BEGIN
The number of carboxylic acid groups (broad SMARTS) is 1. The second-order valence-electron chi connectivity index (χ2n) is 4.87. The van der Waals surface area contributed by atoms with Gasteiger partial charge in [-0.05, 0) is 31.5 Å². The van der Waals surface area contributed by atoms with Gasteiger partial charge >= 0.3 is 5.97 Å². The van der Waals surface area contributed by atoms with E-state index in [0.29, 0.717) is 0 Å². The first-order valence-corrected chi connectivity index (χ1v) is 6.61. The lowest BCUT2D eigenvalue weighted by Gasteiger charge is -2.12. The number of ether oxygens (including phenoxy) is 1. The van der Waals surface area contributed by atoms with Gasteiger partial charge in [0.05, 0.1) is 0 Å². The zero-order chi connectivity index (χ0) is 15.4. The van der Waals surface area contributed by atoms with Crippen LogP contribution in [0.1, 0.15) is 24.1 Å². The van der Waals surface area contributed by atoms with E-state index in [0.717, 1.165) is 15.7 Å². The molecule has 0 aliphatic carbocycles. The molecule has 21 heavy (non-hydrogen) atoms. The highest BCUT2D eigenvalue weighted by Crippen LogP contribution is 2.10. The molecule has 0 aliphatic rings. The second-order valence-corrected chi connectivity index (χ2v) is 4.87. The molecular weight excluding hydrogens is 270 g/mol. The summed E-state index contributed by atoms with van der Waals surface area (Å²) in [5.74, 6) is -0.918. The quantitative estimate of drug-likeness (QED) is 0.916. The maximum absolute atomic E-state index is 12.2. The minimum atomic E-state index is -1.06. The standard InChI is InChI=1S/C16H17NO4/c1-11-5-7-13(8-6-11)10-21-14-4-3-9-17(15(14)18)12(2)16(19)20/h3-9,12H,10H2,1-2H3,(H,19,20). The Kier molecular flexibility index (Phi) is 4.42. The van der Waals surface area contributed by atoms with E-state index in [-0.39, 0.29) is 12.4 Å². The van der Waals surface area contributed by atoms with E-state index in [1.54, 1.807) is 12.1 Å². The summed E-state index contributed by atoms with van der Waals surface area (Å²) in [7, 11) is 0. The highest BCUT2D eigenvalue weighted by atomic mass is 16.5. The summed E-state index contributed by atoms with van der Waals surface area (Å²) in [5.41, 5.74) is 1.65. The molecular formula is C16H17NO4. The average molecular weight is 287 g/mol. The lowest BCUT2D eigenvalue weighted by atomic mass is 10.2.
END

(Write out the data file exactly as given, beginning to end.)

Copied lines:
The number of carboxylic acid groups (broad SMARTS) is 1. The second-order valence-electron chi connectivity index (χ2n) is 4.87. The van der Waals surface area contributed by atoms with Gasteiger partial charge in [-0.05, 0) is 31.5 Å². The van der Waals surface area contributed by atoms with Gasteiger partial charge >= 0.3 is 5.97 Å². The van der Waals surface area contributed by atoms with E-state index in [0.29, 0.717) is 0 Å². The first-order valence-corrected chi connectivity index (χ1v) is 6.61. The lowest BCUT2D eigenvalue weighted by Gasteiger charge is -2.12. The number of ether oxygens (including phenoxy) is 1. The van der Waals surface area contributed by atoms with Gasteiger partial charge in [0.05, 0.1) is 0 Å². The zero-order chi connectivity index (χ0) is 15.4. The van der Waals surface area contributed by atoms with Crippen LogP contribution in [0.1, 0.15) is 24.1 Å². The van der Waals surface area contributed by atoms with E-state index in [0.717, 1.165) is 15.7 Å². The molecule has 0 aliphatic carbocycles. The molecule has 21 heavy (non-hydrogen) atoms. The highest BCUT2D eigenvalue weighted by Crippen LogP contribution is 2.10. The molecule has 0 aliphatic rings. The second-order valence-corrected chi connectivity index (χ2v) is 4.87. The molecular weight excluding hydrogens is 270 g/mol. The summed E-state index contributed by atoms with van der Waals surface area (Å²) in [5.74, 6) is -0.918. The quantitative estimate of drug-likeness (QED) is 0.916. The maximum absolute atomic E-state index is 12.2. The minimum atomic E-state index is -1.06. The standard InChI is InChI=1S/C16H17NO4/c1-11-5-7-13(8-6-11)10-21-14-4-3-9-17(15(14)18)12(2)16(19)20/h3-9,12H,10H2,1-2H3,(H,19,20). The Kier molecular flexibility index (Phi) is 4.42. The van der Waals surface area contributed by atoms with E-state index in [-0.39, 0.29) is 12.4 Å². The van der Waals surface area contributed by atoms with E-state index in [1.54, 1.807) is 12.1 Å². The summed E-state index contributed by atoms with van der Waals surface area (Å²) in [7, 11) is 0. The highest BCUT2D eigenvalue weighted by atomic mass is 16.5. The summed E-state index contributed by atoms with van der Waals surface area (Å²) in [5.41, 5.74) is 1.65. The molecular formula is C16H17NO4. The average molecular weight is 287 g/mol. The lowest BCUT2D eigenvalue weighted by atomic mass is 10.2.